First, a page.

Confusion over “Responsible Mining”

By Robin Broad

Anti-minng campaign, El Salvador / Photo credit: laurizza / Foter / CC BY

Anti-minng campaign, El Salvador / Photo credit: laurizza / Foter / CC BY

One of today’s buzzwords – “responsible mining” – is like most others, so vague that it means whatever its user wants.

  • For most corporate executives and many government officials, mining is responsible if it aims to maximize economic growth and economic profits, because mainstream economic theory tells us that that will make everyone better off in the most efficient way.  In this view, the benefits multiply and trickle down to the poor.  In terms of environmental impact, some proponents of this view argue that as a country grows in economic terms, certain environmental pollutants decrease.  The governments of Guatemala and Honduras, which have increased the number of licenses granted to global mining corporations, seem to embrace this definition.
  • Some corporations cast the definition of “responsible mining” within their concept of “corporate responsibility.”  Typically, such companies do not change the production process itself, but rather commit to using some profits to do something “good.”  In the Philippines, for instance, Australian-headquartered OceanaGold plants trees near its mine and contributes to medical missions and community programs.
  • Yet another definition of “responsible mining” focuses on increasing the portion of the economic and financial benefits of mining that accrue to the Southern “host” country versus to the foreign mining entity.  This typically centers on increasing the taxes levied on the mining companies.  A more “progressive” version of this approach emphasizes how much of the funds stay on a local versus national level within the host country.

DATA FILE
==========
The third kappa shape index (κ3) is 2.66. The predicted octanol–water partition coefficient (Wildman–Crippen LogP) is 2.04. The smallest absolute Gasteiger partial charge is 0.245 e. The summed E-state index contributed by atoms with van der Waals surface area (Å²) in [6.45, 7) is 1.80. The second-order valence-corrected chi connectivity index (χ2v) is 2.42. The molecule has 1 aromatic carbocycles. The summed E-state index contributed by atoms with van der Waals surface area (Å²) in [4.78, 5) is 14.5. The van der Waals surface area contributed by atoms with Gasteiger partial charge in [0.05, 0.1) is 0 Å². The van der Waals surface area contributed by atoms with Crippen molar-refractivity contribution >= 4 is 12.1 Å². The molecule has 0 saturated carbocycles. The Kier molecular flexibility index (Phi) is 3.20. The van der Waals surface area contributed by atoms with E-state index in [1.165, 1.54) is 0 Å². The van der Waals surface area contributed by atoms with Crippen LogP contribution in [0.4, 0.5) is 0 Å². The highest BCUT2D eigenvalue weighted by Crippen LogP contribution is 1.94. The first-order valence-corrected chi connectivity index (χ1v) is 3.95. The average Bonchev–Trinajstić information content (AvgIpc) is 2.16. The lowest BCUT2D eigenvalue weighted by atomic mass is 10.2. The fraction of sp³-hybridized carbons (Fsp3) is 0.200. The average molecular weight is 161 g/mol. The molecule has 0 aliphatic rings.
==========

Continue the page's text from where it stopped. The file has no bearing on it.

• The ideal – and probably least common – definition of “responsible mining” involves a comprehensive assessment of long-term economic, social, and environmental costs and benefits.  This requires the free, prior, and informed consent of local communities before corporations influence communities or officials with social “contributions.”  Environmentally, it involves careful assessment – based on full information by an objective party – of the impact of the mining, including all chemicals used in the mining process, all toxins released, and the broader environmental impacts and risks.

The ideal definition may sound like pie in the sky, but it is not.  Case in point: The government of El Salvador has not issued new mining licenses since 2008, primarily because a growing citizens’ movement has rallied around protecting the affected watershed, which supplies the majority of the country and is already severely polluted.  So too did the Salvadoran government demand a Strategic Environmental Review, overseen by both the Ministry of the Environment and the Ministry of the Economy, to try to weigh  the economic benefits (wages, taxes, etc.) during a mine’s limited life against social and environmental impacts.  Indeed, in El Salvador, as in the Philippines, grassroots communities and some key elected officials are trying to give deeper meaning to the definition of “responsible mining,” so that it is no longer merely a buzzword.

Dr. Broad is a professor in American University’s School of International Service.

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